You may get the blind side of them when you please.
A title, first, their confidence must waken,
That your art many another art transcends,
Then may you, lucky man, on all those trifles reckon
For which another years of groping spends:
Know how to press the little pulse that dances,
And fearlessly, with sly and fiery glances,
Clasp the dear creatures round the waist
To see how tightly they are laced.

This promises! One loves the How and Where to see!

Gray, worthy friend, is all your theory
And green the golden tree of life.

I seem,
I swear to you, like one who walks in dream.
Might I another time, without encroaching,
Hear you the deepest things of wisdom broaching?

So far as I have power, you may.

I cannot tear myself away,
Till I to you my album have presented.
Grant me one line and I'm contented!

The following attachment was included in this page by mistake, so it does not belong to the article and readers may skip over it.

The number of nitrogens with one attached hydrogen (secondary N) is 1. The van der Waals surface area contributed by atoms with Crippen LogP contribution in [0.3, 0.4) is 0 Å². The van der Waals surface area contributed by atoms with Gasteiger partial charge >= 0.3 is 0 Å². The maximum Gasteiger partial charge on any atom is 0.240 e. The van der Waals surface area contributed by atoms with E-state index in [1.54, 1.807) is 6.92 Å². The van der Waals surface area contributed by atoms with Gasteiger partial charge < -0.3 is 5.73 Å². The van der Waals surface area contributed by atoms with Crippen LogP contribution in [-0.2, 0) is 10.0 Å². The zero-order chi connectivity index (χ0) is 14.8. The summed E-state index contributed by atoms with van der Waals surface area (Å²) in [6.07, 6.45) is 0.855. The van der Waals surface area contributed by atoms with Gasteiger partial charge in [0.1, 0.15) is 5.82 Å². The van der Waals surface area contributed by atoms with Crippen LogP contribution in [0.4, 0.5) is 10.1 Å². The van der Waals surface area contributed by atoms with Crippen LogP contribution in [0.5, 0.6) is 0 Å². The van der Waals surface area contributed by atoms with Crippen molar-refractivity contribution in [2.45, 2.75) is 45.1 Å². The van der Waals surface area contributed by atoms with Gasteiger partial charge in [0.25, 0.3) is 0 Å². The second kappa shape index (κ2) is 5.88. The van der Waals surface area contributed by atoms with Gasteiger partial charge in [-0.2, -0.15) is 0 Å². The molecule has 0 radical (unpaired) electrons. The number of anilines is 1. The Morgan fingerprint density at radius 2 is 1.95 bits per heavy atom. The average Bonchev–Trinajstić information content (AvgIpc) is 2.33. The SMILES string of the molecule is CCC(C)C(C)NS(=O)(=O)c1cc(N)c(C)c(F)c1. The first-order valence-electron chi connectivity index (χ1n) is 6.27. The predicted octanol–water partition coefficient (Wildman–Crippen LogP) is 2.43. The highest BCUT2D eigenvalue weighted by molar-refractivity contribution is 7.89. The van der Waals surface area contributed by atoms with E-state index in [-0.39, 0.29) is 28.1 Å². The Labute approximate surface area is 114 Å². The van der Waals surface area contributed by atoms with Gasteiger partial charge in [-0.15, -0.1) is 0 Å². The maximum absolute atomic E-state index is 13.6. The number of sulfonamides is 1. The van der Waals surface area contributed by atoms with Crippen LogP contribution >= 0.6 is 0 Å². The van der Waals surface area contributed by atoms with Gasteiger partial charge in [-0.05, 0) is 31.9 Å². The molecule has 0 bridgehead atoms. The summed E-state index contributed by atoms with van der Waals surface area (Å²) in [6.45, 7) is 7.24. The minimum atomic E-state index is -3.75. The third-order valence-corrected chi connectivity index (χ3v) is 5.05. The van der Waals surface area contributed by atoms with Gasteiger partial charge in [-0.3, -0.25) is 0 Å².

With pleasure.
[Writes and returns it.]

Scholar [reads]. Eritis sicut Deus, scientes bonum et malum.
[Shuts it reverently, and bows himself out.]


Let but the brave old saw and my aunt, the serpent, guide thee,
And, with thy likeness to God, shall woe one day betide thee!

Faust [enters].
Which way now shall we go?

Which way it pleases thee.
The little world and then the great we see.
O with what gain, as well as pleasure,
Wilt thou the rollicking cursus measure!

I fear the easy life and free
With my long beard will scarce agree.
'Tis vain for me to think of succeeding,
I never could learn what is called good-breeding.
In the presence of others I feel so small;
I never can be at my ease at all.

Dear friend, vain trouble to yourself you're giving;
Whence once you trust yourself, you know the art of living.

But how are we to start, I pray?
Where are thy servants, coach and horses?

We spread the mantle, and away
It bears us on our airy courses.
But, on this bold excursion, thou
Must take no great portmanteau now.
A little oxygen, which I will soon make ready,
From earth uplifts us, quick and steady.
And if we're light, we'll soon surmount the sphere;
I give thee hearty joy in this thy new career.